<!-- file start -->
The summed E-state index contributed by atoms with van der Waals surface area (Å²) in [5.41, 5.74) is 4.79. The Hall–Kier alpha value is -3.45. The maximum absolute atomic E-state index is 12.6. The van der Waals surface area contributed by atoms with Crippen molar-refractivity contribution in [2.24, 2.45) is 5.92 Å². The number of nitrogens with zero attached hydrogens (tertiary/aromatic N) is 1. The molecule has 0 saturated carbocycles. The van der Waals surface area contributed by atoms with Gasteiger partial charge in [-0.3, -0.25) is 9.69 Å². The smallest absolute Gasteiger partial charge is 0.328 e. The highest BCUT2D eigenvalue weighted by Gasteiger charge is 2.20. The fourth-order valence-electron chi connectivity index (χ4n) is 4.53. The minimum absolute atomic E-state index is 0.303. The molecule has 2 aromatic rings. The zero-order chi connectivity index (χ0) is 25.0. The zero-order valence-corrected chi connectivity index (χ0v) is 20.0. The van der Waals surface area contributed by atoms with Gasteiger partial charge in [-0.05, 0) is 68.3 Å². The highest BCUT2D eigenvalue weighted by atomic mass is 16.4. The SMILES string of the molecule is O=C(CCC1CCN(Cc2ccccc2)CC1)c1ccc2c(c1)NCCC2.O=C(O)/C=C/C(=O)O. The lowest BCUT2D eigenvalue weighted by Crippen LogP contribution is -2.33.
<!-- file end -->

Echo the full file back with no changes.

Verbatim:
The summed E-state index contributed by atoms with van der Waals surface area (Å²) in [5.41, 5.74) is 4.79. The Hall–Kier alpha value is -3.45. The maximum absolute atomic E-state index is 12.6. The van der Waals surface area contributed by atoms with Crippen molar-refractivity contribution in [2.24, 2.45) is 5.92 Å². The number of nitrogens with zero attached hydrogens (tertiary/aromatic N) is 1. The molecule has 0 saturated carbocycles. The van der Waals surface area contributed by atoms with Gasteiger partial charge in [-0.3, -0.25) is 9.69 Å². The smallest absolute Gasteiger partial charge is 0.328 e. The highest BCUT2D eigenvalue weighted by Gasteiger charge is 2.20. The fourth-order valence-electron chi connectivity index (χ4n) is 4.53. The minimum absolute atomic E-state index is 0.303. The molecule has 2 aromatic rings. The zero-order chi connectivity index (χ0) is 25.0. The zero-order valence-corrected chi connectivity index (χ0v) is 20.0. The van der Waals surface area contributed by atoms with Gasteiger partial charge in [-0.05, 0) is 68.3 Å². The highest BCUT2D eigenvalue weighted by atomic mass is 16.4. The SMILES string of the molecule is O=C(CCC1CCN(Cc2ccccc2)CC1)c1ccc2c(c1)NCCC2.O=C(O)/C=C/C(=O)O. The lowest BCUT2D eigenvalue weighted by Crippen LogP contribution is -2.33.